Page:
Marlins outfielder and NL MVP award contender Giancarlo Stanton was hit in the face by a Mike Fiers offering in Thursday night’s game against the Brewers. He suffered multiple facial fractures and dental damage, likely ending his season.
The incident has resulted in no shortage of angles from which to form an opinion, whether it’s who should be fined and suspended, the non-HBT ruling on Stanton, or the necessity of more protection in the batter’s box. Phillies manager Ryne Sandberg found a unique angle, though. Via Stephen Gross of The Morning Call:
Sandberg said it’s possible Stanton misjudged the pitch, however, the game being played differently today than when he played, could also have played a part.
“There were certain pitches whether you blink or whether I did not pick up the ball at the time, you were usually trained to turn your back to the pitch,” said Sandberg. “In my day there weren’t too many games where I didn’t either have to hit the dirt or get down on a pitch or turn my back because the game was played differently. In some regards, the hitters do get pretty comfortable standing in there, not even thinking it is a possibility any more. If I was a hot hitter even more soft on my feet almost expecting to get brushed back and go in the dirt. Today is a different game.”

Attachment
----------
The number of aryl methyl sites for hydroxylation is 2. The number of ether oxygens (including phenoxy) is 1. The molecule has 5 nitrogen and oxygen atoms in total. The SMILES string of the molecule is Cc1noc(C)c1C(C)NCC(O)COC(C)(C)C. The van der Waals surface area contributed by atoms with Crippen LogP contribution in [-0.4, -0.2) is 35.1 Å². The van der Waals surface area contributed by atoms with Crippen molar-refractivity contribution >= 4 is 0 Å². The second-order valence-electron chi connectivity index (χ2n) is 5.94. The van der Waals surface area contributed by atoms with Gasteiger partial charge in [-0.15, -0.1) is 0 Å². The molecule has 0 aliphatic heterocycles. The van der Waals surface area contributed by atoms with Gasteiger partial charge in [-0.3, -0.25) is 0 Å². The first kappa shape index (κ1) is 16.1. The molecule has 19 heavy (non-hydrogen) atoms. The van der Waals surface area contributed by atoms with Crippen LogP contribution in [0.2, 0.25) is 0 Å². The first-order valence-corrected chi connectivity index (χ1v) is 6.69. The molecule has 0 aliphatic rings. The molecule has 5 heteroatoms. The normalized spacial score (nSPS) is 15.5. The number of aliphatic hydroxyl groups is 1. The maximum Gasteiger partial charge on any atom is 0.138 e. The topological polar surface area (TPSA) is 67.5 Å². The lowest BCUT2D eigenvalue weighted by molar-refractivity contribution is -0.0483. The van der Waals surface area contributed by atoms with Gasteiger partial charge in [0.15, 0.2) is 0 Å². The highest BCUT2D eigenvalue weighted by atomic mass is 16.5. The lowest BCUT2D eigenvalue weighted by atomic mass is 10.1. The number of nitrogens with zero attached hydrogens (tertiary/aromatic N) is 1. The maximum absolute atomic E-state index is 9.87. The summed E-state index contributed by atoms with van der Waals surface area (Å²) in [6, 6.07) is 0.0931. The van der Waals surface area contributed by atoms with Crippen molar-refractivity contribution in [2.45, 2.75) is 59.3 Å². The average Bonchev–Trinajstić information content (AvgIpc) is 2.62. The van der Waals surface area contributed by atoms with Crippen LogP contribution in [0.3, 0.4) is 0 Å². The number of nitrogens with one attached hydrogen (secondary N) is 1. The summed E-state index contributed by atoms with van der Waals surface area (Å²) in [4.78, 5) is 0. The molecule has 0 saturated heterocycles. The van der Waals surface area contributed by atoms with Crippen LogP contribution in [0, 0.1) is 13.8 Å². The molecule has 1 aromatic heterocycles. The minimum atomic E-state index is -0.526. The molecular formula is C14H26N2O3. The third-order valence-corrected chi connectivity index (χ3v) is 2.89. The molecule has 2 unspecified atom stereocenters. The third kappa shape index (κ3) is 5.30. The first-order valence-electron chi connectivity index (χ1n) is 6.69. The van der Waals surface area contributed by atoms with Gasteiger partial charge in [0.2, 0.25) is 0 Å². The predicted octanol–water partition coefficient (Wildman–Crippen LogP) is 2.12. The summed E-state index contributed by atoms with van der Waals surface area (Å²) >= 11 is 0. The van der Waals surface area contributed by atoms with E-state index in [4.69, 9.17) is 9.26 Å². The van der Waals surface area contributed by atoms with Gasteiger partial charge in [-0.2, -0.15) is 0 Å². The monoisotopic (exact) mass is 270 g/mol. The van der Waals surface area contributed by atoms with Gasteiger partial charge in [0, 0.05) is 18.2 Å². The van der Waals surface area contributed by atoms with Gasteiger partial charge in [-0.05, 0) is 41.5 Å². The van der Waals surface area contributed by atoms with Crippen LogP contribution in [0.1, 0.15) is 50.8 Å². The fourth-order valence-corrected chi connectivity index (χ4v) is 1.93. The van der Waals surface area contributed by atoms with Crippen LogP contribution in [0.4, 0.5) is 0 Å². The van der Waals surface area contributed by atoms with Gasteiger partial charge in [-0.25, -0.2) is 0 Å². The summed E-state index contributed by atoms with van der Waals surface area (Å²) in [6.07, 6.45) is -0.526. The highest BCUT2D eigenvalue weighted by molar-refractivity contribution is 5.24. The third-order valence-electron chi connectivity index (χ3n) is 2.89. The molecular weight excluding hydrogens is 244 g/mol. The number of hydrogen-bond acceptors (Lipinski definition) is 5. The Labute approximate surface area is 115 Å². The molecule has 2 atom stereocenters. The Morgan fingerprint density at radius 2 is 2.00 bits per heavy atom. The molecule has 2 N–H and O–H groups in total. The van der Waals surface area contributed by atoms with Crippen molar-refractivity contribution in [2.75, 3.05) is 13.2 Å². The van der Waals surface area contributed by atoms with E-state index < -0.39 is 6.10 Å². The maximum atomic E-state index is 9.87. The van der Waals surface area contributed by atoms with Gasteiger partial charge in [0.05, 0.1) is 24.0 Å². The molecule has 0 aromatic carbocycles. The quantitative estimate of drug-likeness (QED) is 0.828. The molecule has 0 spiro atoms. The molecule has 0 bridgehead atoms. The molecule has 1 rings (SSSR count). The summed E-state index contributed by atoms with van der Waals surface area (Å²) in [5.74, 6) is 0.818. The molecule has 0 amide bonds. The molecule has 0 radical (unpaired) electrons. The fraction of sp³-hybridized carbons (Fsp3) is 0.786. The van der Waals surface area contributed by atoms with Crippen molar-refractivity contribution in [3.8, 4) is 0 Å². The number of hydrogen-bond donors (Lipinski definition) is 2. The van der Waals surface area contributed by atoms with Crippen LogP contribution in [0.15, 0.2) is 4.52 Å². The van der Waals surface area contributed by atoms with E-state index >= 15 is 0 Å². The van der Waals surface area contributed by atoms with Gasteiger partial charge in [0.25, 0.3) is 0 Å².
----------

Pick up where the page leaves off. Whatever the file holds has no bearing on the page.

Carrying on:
For what it’s worth, the HBP rate in Sandberg’s era was much less than it is now. Per Baseball Reference, in the prime of Ryne Sandberg’s career (1982-1992), the HBP rate per game wavered from 0.13 to 0.20. The HBP rate over the last five seasons has wavered from 0.30 to 0.34. Though the difference seems small, it adds up over the course of 2,500 games. Excluding data before 1901, the ten-highest HBP rates have all come in the 2000’s.